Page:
All these images demonstrate the idea of “tensegrity,” an evenness of tension throughout the entire structure. Much like a suspension bridge, the opposition of all joints allows the structure to be stable. In the statue of the meditator, tensegrity allows the body to be calm. Notice the evenness of support through the ground, out the arms, up through the head. It’s as if a circle surrounds the circle, creating both a peace and a stability. Notice the consistent physical alignment in each picture — head over spine, body firmly rooted in the grounded. In my own experience as a meditator, it’s extraordinarily challenging to meditate when the body is uncomfortable. Before becoming an Alexander Technique teacher, I was an avid Zen meditator, studying at the Village Zendo, in New York City, sometimes meditating for upwards of two hours at a time. When my body was in pain, [ie, I was slumping, and straining in my back] I found it very difficult to calm myself down. Through the Alexander Technique, I learned how to drop my sitz-bones into my zafu [meditation pillow], directing my spine long. Now my capacity to meditate has increased. Because I no longer have discomfort, I am able to meditate and calm my mind even more.
While I believe there is a certain power in being able to sit with physical discomfort and still focus the mind, I have learned that reducing the amount of distractors (such as physical pain), allows me to focus more on developing calmness of mind and my capacity to focus. This has translated into being about to concentrate/focus more when there are distractors in situations beyond meditation. In effect, having a peaceful practice of meditation, has helped me create that type of mindstate even when I’m not meditating.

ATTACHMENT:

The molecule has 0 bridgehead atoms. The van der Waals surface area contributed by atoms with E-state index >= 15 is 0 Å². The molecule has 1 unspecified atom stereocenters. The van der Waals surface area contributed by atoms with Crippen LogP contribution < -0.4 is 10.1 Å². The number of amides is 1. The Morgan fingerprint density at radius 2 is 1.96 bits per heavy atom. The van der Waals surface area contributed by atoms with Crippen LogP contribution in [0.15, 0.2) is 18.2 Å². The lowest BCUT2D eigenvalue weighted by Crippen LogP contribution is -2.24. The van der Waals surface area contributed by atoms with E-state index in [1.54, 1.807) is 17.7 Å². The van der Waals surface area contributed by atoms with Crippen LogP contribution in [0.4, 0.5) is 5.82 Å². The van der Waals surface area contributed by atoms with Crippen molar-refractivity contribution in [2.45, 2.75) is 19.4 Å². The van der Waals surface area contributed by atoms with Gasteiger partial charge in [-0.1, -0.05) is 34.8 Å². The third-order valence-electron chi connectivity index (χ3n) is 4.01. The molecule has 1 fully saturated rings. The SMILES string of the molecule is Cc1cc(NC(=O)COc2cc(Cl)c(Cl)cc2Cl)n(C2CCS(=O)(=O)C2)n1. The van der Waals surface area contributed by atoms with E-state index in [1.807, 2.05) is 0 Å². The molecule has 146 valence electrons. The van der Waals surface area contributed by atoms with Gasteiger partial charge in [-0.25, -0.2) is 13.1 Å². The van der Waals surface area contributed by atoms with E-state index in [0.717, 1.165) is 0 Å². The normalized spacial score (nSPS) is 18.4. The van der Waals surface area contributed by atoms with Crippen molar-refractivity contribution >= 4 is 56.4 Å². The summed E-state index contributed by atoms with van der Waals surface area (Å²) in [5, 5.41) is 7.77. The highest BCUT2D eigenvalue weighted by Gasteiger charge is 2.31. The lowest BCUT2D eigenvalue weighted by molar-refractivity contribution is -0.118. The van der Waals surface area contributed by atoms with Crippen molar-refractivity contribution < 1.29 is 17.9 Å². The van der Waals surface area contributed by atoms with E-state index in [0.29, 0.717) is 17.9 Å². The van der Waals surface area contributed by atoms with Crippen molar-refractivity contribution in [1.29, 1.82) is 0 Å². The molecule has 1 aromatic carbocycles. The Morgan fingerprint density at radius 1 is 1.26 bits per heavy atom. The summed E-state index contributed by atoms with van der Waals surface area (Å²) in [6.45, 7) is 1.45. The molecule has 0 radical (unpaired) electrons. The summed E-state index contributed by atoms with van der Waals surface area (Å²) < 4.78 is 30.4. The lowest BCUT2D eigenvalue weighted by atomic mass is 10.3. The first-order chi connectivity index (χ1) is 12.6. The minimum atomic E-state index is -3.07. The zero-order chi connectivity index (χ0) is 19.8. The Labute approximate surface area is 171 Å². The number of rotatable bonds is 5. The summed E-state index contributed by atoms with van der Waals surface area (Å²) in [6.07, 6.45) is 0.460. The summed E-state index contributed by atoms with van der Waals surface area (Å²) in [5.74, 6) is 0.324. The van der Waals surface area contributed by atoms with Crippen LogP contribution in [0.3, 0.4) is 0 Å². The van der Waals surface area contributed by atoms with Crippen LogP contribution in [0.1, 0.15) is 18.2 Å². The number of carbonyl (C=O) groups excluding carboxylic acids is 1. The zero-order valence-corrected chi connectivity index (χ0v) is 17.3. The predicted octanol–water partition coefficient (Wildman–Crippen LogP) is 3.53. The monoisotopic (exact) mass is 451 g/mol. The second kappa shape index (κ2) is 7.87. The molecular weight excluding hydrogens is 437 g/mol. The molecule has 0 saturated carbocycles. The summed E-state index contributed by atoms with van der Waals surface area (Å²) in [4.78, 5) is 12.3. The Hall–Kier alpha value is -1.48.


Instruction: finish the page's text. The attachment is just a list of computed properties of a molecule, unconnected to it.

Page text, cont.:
Through my practice of AT, I have found that my ability to accurately sense my body has resulted in a sharper mind. The clarity/precision of my focus often correlates to what is happening in the mind and is expressed in the body. This is why in Tai Chi (a martial art and moving meditation practice), teachers ask students to “find the stillness in the movement, and the movement in the stillness.” The stillness in the movement, is the calm mind, focused on one task and the movement in the stillness, is the activity of the breath and calmness of mind. In this way, the mind and body are inseparable.
Lastly, The AT also hones your senses. Your ability to be present with the body is increased. For example, I can sense my breathing better, because I am more practiced in understanding my alignment. Even the Buddha agrees with this, having said, “To keep the body in good health is a duty… otherwise we shall not be able to keep our mind strong and clear. [Buddha]. The body supports the mind and vice-versa. This interchange is paramount to the gestalt of mindfulness. When I am more aware of where discomfort emanates–I have a more accurate sense of my physical presence.
Mindfulness is the awareness of the present moment, and this awareness is supported by a daily practice of meditation. Meditation, the practice of mindfulness, benefits from a well aligned and tuned body.